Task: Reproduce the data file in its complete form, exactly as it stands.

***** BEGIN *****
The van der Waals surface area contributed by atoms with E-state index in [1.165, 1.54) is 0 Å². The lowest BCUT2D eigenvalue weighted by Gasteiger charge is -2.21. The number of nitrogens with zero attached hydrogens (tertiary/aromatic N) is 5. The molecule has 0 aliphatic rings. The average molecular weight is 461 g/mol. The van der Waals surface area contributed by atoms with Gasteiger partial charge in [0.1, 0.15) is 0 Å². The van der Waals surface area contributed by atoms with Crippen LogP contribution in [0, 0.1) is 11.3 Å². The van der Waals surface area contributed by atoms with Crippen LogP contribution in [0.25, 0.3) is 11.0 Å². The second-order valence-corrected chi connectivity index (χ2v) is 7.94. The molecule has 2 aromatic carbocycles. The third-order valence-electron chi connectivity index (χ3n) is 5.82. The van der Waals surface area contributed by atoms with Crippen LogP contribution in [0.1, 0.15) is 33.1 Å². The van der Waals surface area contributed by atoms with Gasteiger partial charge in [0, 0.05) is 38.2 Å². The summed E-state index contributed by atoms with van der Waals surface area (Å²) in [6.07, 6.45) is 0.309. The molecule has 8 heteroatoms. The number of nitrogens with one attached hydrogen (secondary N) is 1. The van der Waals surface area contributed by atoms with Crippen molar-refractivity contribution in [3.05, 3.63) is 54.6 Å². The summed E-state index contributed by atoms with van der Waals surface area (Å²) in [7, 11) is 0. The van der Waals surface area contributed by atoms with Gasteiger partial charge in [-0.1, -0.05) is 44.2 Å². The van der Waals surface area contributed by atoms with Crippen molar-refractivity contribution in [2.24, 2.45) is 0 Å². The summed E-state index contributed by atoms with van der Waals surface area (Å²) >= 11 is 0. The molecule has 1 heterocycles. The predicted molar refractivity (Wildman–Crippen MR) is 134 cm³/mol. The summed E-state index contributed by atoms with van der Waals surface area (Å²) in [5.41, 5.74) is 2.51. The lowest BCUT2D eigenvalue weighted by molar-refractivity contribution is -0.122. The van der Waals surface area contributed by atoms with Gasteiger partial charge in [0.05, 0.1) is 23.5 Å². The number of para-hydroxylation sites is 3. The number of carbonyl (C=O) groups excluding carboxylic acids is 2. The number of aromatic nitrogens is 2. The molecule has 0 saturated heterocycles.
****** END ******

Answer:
The van der Waals surface area contributed by atoms with E-state index in [1.165, 1.54) is 0 Å². The lowest BCUT2D eigenvalue weighted by Gasteiger charge is -2.21. The number of nitrogens with zero attached hydrogens (tertiary/aromatic N) is 5. The molecule has 0 aliphatic rings. The average molecular weight is 461 g/mol. The van der Waals surface area contributed by atoms with Gasteiger partial charge in [0.1, 0.15) is 0 Å². The van der Waals surface area contributed by atoms with Crippen LogP contribution in [0, 0.1) is 11.3 Å². The van der Waals surface area contributed by atoms with Crippen LogP contribution in [0.25, 0.3) is 11.0 Å². The second-order valence-corrected chi connectivity index (χ2v) is 7.94. The molecule has 2 aromatic carbocycles. The third-order valence-electron chi connectivity index (χ3n) is 5.82. The van der Waals surface area contributed by atoms with Crippen LogP contribution in [0.1, 0.15) is 33.1 Å². The van der Waals surface area contributed by atoms with Gasteiger partial charge in [0, 0.05) is 38.2 Å². The summed E-state index contributed by atoms with van der Waals surface area (Å²) in [6.07, 6.45) is 0.309. The molecule has 8 heteroatoms. The number of nitrogens with one attached hydrogen (secondary N) is 1. The van der Waals surface area contributed by atoms with Crippen molar-refractivity contribution in [3.05, 3.63) is 54.6 Å². The summed E-state index contributed by atoms with van der Waals surface area (Å²) in [7, 11) is 0. The van der Waals surface area contributed by atoms with Gasteiger partial charge in [-0.1, -0.05) is 44.2 Å². The van der Waals surface area contributed by atoms with Crippen molar-refractivity contribution in [2.24, 2.45) is 0 Å². The summed E-state index contributed by atoms with van der Waals surface area (Å²) >= 11 is 0. The molecule has 1 heterocycles. The predicted molar refractivity (Wildman–Crippen MR) is 134 cm³/mol. The summed E-state index contributed by atoms with van der Waals surface area (Å²) in [5.41, 5.74) is 2.51. The lowest BCUT2D eigenvalue weighted by molar-refractivity contribution is -0.122. The van der Waals surface area contributed by atoms with Gasteiger partial charge in [0.05, 0.1) is 23.5 Å². The number of para-hydroxylation sites is 3. The number of carbonyl (C=O) groups excluding carboxylic acids is 2. The number of aromatic nitrogens is 2. The molecule has 0 saturated heterocycles.